# To J. D. Hooker   18 September [1874]1

Down

Sep 18

My dear Hooker

I have had a splendid day’s work & must tell you about it. Lady Dorothy sent me a young plant of U. montana, which I fancy is the sp. you told me of.2 The roots or rhizomas (for I know not which they are; I can see no scales or internodes, or absorbent hairs) bear scores of bladders from $\frac{1}{20}$ to $\frac{1}{100}$ of an inch in diameter; & I traced these roots to the depth of 1$\frac{1}{2}$ in in the peat & sand. The bladders are like glass & have the same essential structure as those of our species, with the exception that many exterior parts are aborted. Internally the structure is perfect, as is the minute valvular opening into the bladder, which is filled with water. I then felt sure that they captured subterranean insects, and after a time I found two with decayed remnants, with clear proof that something had been absorbed which had generated protoplasm. When you are here I shall be very curious to know whether they are roots or rhizomes3

Besides the bladders there are great tuber-like swellings on the rhizomes; one was an inch in length & half in breadth; I suppose these must have been described. I strongly suspect that they serve as reservoirs for water. But I shall experimentize on this head.4 A thin slice is a beautiful object, & looks like coarsely reticulated glass.

If you have an old plant (& can spare the time) which could be turned out of its pot, it would be a great gain to me if you would tear off a bit of the roots near the bottom, & shake them well in water & see whether they bear these minute glass-like bladders. I should also much like to know whether old plants bear the solid bladder-like bodies near the upper surface of the pot. These bodies are evidently enlargements of the roots or rhizomes. You must forgive this long letter & make allowance for my delight at finding this new sub-group of insect-catchers. Sir E. Tennant speaks of an aquatic species of Utricularia in Ceylon which has bladders on its roots & rises annually, to the surface as he says, by this means.5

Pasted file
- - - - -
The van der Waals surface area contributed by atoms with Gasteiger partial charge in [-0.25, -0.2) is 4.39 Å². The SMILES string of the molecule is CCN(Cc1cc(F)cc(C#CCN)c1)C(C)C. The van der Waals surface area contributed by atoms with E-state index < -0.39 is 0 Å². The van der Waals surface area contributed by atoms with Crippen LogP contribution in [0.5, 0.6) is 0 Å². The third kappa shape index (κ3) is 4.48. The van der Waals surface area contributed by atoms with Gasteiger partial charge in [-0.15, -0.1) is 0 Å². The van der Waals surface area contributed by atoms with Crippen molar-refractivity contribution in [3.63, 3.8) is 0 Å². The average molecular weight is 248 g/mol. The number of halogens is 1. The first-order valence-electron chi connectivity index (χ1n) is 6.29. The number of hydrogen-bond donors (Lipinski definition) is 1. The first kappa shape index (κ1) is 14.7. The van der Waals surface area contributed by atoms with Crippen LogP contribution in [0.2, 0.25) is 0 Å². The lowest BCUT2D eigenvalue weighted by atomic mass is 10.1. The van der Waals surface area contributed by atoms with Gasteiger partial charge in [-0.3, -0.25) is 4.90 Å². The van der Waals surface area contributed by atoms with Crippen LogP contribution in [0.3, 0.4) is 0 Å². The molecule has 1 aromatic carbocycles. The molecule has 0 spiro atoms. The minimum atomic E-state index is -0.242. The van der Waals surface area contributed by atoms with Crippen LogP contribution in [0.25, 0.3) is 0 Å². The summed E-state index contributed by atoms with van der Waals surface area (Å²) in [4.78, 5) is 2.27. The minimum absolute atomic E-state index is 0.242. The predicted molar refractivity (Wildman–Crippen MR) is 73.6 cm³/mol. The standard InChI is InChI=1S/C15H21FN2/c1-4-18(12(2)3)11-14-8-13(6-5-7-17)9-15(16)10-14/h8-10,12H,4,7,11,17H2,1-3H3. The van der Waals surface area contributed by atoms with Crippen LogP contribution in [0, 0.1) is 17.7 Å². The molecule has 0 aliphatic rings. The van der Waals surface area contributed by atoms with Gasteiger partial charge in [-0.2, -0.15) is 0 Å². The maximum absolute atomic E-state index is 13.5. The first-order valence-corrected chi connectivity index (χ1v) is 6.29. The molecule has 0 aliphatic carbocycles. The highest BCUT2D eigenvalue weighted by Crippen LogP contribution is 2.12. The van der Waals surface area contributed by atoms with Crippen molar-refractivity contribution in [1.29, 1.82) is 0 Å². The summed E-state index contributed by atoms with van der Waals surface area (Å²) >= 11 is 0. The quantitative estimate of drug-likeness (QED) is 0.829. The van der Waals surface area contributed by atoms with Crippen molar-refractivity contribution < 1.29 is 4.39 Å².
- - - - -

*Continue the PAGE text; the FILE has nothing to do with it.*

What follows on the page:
We shall be delighted to see you here on the 26th, if you will let us know your train we will send to meet you— You will have to work like a slave while you are here

Yours affectionately | Ch. Darwin

## Footnotes

The year is established by the relationship between this letter and the letter from D. F. Nevill, [11 September 1874].
See letter from D. F. Nevill, [11 September 1874]. Utricularia montana was the first epiphytic bladderwort that CD was able to observe. Utricularia montana is a synonym of U. alpina.
Hooker visited Down on 26 September 1874 (see letter from J. D. Hooker, 23 September 1874). In Insectivorous plants, pp. 431–2, CD described the structures as root-like rhizomes with minute bladders.
CD concluded that the tubers served as reservoirs for water during the dry season (Insectivorous plants, pp. 439–40.
The aquatic bladderwort Utricularia stellaris is described in James Emerson Tennent’s book Ceylon, an account of the island, physical, historical, and topographical (Tennent 1859, p. 124 n.).

## Summary

Describes his observations on Utricularia montana.

## Letter details

Letter no.
DCP-LETT-9645
From
Charles Robert Darwin
To
Joseph Dalton Hooker
Sent from
Down
Source of text
DAR 95: 336–7
Physical description
4pp